A California appeals court has upheld an Order by Gov. Arnold Schwarzennager temporarily cutting state employees back to the federal minimum wage since the California legislature has not passed a budget and is facing a $19 billion annual deficit. As reported in The San Francisco Chronicle:

The governor has the authority to lower most state workers’ pay to the federal minimum wage if a state budget isn’t in place, a state appeals court ruled Friday, the second day of California’s 2010-11 fiscal year.

The ruling came one day after Gov. Arnold Schwarzenegger ordered the state controller to cut pay for about 200,000 state workers to the federal minimum wage of $7.25 an hour. The court case began in 2008, when Schwarzenegger made a similar order. Controller John Chiang, a Democrat, defied the demand and was sued by the Republican governor, but a budget was approved before the case was resolved.

In Illinois, the state simply has stopped paying bills (emphasis mine):

Even by the standards of this deficit-ridden state, Illinois’s comptroller, Daniel W. Hynes, faces an ugly balance sheet. Precisely how ugly becomes clear when he beckons you into his office to examine his daily briefing memo.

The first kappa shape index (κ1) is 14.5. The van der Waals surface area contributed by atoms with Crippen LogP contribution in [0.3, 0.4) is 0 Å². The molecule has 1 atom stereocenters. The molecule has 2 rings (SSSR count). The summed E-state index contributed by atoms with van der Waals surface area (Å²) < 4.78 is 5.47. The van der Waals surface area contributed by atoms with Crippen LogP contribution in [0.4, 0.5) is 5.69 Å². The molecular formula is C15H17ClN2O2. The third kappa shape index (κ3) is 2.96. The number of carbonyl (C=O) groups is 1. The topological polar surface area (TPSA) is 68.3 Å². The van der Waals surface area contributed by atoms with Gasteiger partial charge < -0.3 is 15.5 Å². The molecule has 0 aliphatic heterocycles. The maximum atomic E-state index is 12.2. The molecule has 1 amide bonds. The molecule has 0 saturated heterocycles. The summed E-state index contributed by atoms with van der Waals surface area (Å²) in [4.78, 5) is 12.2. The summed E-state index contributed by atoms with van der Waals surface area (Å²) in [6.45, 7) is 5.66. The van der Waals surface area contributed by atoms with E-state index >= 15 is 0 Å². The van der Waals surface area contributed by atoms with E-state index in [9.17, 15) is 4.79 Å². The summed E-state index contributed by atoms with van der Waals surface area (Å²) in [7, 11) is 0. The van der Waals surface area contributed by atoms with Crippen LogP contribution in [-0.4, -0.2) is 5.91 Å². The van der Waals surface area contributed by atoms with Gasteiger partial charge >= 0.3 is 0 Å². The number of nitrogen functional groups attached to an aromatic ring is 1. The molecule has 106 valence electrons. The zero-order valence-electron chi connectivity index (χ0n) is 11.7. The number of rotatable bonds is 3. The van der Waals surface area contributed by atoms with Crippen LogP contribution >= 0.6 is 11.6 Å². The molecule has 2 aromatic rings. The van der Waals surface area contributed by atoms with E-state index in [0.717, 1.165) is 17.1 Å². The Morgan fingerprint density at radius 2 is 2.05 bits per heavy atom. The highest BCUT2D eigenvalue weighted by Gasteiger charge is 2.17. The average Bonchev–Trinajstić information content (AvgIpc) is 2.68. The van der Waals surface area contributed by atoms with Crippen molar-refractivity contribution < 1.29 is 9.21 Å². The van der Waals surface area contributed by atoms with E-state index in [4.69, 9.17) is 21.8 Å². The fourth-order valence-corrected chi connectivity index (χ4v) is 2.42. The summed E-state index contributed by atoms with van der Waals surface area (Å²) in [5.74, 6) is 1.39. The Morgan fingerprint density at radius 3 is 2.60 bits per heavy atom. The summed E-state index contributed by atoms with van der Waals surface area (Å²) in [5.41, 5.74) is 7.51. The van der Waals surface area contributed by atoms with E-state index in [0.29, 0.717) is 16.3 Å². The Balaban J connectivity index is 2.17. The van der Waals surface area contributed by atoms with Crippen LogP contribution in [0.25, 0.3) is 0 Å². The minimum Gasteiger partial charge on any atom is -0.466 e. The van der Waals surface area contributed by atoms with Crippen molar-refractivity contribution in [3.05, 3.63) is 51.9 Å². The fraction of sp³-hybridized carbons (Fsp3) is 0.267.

He picks the papers off his desk and points to a figure in red: $5.01 billion.

“This is what the state owes right now to schools, rehabilitation centers, child care, the state university — and it’s getting worse every single day,” he says in his downtown office.

Mr. Hynes shakes his head. “This is not some esoteric budget issue; we are not paying bills for absolutely essential services,” he says. “That is obscene.”

These scenes, to greater and lesser effect, are being played out in states and municipalities around the country, as decades of unsustainable budgets, union contracts, and pensions, are meeting up with reality. We are all Central Falls now.

The federal government is not far behind, and is forcing regulation and taxes on the economy which severely damage private job growth.

The path of big government and the welfare state is the path to broken promises and inter-generational warfare. The workers in California and vendors in Illinois are paying the price for the unsustainable public sector union contracts which preceded them, sometimes by decades.

Yet those of us who call for fiscal sanity and reform are derided by people like Sheldon Whitehouse and other Democrats as having no compassion.

Just the opposite is true.

It’s called tough love. Those who feed the big government addiction are the cruel ones.

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